This page was created as a companion to the essay “Language Revitalization, Anishinaabemowin, and Erdrich’s The Birchbark House Series” which appears in the book Frontiers in American Children’s Literature. The aim of the essay is to encourage teachers to explore historical literature for young readers and to understand characters in the real context of their times. The following lesson was created to help teachers learn more about the language in Louise Erdrich’s four books in The Birchbark House series.
Ages: 4th grade and up
- Students will learn about the Anishinaabe (Ojibwe) language
- Students will hear and experience producing the sounds of the Anishinaabemowin
- Students will learn the sounds and location and current status of Anishinaabemowin.
- Students will hear and then produce the words found in the The Birchbark House series.
Materials Required: Copies of The Birchbark House, Chickadee, The Game of Silence or The Porcupine Year. Note: These lessons can be used with any of the books.
Pre-Activities: Students should read and discuss the texts as assigned in class. Many Teacher’s Guides exist to guide research and discussion related to the plot, characters and history included in the books.
Language Related Activities:
1. Listen to the following phrases
Gidiniwewidamomin maamwibimaadiziyang omaa akiing mii igo ezhi-gikenindizoyang gaye gikenimiyangidwa.
The sounds of our language as we live together on earth are the way we know ourselves and are known by others.
Aaniin i’iw biinji-ayi’iing ishkodeng?
What is that in the fire?
a. Talk about how Anishinaabemowin sounds. Which sounds are different than English? (zh, i’i, shk) Which sounds are not used? (r, n, f, v, l)
b. What do you like about your language? How many languages does your class know?
c. What words do you think have a beautiful sound? Why?
2. View a Language Map
a. Find where each book takes place.
b. Look at the list of all the nations in Canada (http://pse5-esd5.ainc-inac.gc.ca/fnp/Main/Search/SearchFN.aspx) and the list of all the nations in the United States (http://www.ncai.org/tribal-directory) and see if you can find one that is Anishinaabe, Ojibwe or Chippewa.
c. Look up Anishinaabemowin online in UNESCO’s Atlas of the World’s Languages in Danger
3. Anishinaabe Words
Listen to and try to say the list of the words that are most commonly used in the stories about Omakayas. Note that each of the books were written in different years and the spelling rules vary for Anishinaabemowin so you may see slightly different spellings in your book. These are the spellings used by many Anishinaabe teachers today.
|Anishinaabeg||the original or good people lowered to the earth|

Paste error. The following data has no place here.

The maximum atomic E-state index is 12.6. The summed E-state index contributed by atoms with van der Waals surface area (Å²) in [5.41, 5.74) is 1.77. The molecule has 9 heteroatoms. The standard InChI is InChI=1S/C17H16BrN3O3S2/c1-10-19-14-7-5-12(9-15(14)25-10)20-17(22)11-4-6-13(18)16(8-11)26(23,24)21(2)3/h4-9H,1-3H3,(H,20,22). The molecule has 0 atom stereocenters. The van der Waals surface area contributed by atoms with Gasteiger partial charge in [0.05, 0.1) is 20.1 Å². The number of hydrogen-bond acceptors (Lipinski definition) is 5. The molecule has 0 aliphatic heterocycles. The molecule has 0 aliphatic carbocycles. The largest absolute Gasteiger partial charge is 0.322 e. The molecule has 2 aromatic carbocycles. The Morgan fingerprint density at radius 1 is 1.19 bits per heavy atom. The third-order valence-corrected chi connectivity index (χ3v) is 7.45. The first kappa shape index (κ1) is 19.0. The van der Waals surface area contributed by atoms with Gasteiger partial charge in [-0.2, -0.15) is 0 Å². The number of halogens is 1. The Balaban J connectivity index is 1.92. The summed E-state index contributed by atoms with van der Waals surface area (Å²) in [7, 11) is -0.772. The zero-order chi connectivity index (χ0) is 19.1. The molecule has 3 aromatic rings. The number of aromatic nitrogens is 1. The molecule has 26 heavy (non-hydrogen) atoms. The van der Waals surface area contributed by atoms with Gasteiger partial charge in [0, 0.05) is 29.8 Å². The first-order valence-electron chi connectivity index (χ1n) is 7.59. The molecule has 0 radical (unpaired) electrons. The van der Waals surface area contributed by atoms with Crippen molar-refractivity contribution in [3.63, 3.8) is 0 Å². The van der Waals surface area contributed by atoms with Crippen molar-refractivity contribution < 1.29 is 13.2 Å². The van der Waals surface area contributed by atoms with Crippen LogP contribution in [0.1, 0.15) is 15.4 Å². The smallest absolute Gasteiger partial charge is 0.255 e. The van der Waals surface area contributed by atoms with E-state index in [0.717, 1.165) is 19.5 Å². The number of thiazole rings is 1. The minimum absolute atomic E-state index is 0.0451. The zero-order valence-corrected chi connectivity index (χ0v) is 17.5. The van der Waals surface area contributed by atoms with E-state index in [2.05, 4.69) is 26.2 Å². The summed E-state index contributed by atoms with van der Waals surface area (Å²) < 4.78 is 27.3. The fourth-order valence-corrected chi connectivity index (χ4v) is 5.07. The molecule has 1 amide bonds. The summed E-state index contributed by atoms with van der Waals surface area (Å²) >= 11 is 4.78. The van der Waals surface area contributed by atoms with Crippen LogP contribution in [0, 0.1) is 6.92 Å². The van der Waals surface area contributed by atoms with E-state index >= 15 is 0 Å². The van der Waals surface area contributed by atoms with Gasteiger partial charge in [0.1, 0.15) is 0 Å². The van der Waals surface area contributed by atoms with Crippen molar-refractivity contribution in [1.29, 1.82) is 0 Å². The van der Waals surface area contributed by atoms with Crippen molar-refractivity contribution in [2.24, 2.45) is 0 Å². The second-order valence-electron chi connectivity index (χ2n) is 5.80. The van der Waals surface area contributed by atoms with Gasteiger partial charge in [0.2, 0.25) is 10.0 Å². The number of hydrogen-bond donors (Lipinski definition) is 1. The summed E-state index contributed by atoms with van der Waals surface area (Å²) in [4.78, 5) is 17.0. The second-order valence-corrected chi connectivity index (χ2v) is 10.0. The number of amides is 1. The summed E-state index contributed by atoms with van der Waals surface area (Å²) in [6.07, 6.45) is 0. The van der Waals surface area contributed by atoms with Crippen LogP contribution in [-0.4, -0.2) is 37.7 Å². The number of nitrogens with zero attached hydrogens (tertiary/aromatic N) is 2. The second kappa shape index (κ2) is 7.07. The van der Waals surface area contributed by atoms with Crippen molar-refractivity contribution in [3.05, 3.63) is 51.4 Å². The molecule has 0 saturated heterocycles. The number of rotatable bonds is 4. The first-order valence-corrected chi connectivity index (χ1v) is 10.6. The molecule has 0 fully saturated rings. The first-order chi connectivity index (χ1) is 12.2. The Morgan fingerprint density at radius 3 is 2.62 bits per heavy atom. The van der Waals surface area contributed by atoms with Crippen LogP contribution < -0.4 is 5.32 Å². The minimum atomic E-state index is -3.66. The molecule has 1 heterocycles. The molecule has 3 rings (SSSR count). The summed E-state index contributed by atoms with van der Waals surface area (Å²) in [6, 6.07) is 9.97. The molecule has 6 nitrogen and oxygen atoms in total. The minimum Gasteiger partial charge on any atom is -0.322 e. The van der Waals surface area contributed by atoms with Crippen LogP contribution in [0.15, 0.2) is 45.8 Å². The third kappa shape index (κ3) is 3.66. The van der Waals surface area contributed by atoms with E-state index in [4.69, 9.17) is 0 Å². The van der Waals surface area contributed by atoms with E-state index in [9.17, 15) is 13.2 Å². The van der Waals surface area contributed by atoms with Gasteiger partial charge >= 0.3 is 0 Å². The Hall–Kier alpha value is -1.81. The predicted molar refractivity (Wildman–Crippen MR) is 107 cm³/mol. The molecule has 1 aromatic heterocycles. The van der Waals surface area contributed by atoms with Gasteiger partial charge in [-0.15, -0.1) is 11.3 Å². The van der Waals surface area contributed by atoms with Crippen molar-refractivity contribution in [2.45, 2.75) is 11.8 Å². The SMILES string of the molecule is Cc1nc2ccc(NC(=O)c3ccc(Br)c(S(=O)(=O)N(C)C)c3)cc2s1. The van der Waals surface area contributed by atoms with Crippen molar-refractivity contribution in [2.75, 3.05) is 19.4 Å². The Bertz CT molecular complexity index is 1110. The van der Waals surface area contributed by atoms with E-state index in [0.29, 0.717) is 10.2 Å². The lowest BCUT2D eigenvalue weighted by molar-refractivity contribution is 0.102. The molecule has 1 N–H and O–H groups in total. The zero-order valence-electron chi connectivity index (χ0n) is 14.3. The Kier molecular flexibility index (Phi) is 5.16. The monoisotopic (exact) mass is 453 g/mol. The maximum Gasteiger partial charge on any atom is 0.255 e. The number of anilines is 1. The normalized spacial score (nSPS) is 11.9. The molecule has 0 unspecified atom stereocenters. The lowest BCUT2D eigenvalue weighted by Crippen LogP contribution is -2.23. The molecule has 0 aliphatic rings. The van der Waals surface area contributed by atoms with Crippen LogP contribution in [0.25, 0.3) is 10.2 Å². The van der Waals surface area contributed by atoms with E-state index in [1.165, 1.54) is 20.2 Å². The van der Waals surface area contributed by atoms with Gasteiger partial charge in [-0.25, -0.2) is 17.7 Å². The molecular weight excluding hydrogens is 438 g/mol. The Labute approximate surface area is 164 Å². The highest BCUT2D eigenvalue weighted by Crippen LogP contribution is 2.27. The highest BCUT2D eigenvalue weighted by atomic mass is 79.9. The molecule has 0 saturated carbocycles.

|Moningwanaykaning||Island of the Golden Breasted Woodpecker|
|aaniin||greeting and question|
|minopogwad||that tastes good|
|howah||wow! or great!|
|miigwech||to thank someone|
|gego||stop / don’t|
|geget||for sure, certainly|
|aadizookaanag||traditional story spirits|
|wiindigoog||greedy, selfish being|
|memegwesiwag||little woods people|
|Gizhe Manidoo||the Creator|
|Bwaanag||Dakota / Lakota / Nakota people|
a. Which words do you remember from the books?
b. Which words would you use in your life today?
Verbs and action are important in the Anishinaabe language. Listen to and try to say some of the Anishinaabe verbs.
|mino-ayaa||to be feeling good|
|zhawenim||to bless someone, to love someone|
|waabam||to see someone|
a. Some of the words are a sentence all by themselves.
Niibin. It is summer.
Ziigwan. It is spring.
How would you say: “It is winter.”
How would you say: “It is fall.”
b. Some of the words need only a little more to be a sentence.
Ni + mino-ayaa = I am feeling good. Nimino-ayaa.
Gi + mino-ayaa = You are feeling good. Nimino-ayaa.
How would you say: “I am going home.””
How would you say: “You are going home.””
c. Some words need both prefixes in front and suffixes in back to be a sentence.
Gi + zhawenim + in = I love you. Gizhawenimin.
Ni + waabam + aa = I see him/her. Niwaabamaa. (Note: There is no “he” or “she”)
How would you say: “I see you.”
How would you say: “I love him/her.”
5. Different Ideas
It is important to think about the ways we all do things differently. Many languages have a word for an idea represented by the English word “God.” Here are a few of the different ways to think about this in Anishinaabemowin:
Gizhemanidoo – Creator or Energy Spirit
Notice the way “gizhe” appears in this word and other words including:
- “gizhaate” (warm weather)
- “gizhaatabii” (to work quickly)
- “gizhaadizi” (to be kind or generous)
- “gizhaazh” (to guard someone)
What do you see as common in these words? How would you draw these ideas? Or sing about them?
Gichimanidoo – Greatest Spirit
“Gichi” is often used in many ways to say something is big, important or special. (Look where “gichi” appears in this examples and circle the “gichi.”)
Ingii-gichiniim miidash gichi-bakadeyaan.
I did dance hard then I ate a lot.
Chidibenjiged – All Belonging One
The words related to this word are:
- dibendaagwad – it belongs
- dibenjige – to be in charge
- dibendan – to own something
- dibenim – to control someone
- dibendaagozi – to be a member of a group
Make a small drawing representing each word, maybe a picture of someone you know doing these things. Can you connect your drawings to other people’s drawings? Can you mix them up and tell stories connecting your drawings to each other or connecting your drawings to other people’s drawings?
A simple prayer might begin by saying: Gimiigwechwigo Gizhemanidoo (We all thank you, Creator)
Do you or your family have a word for God? How many different words can the people in your classroom right now list?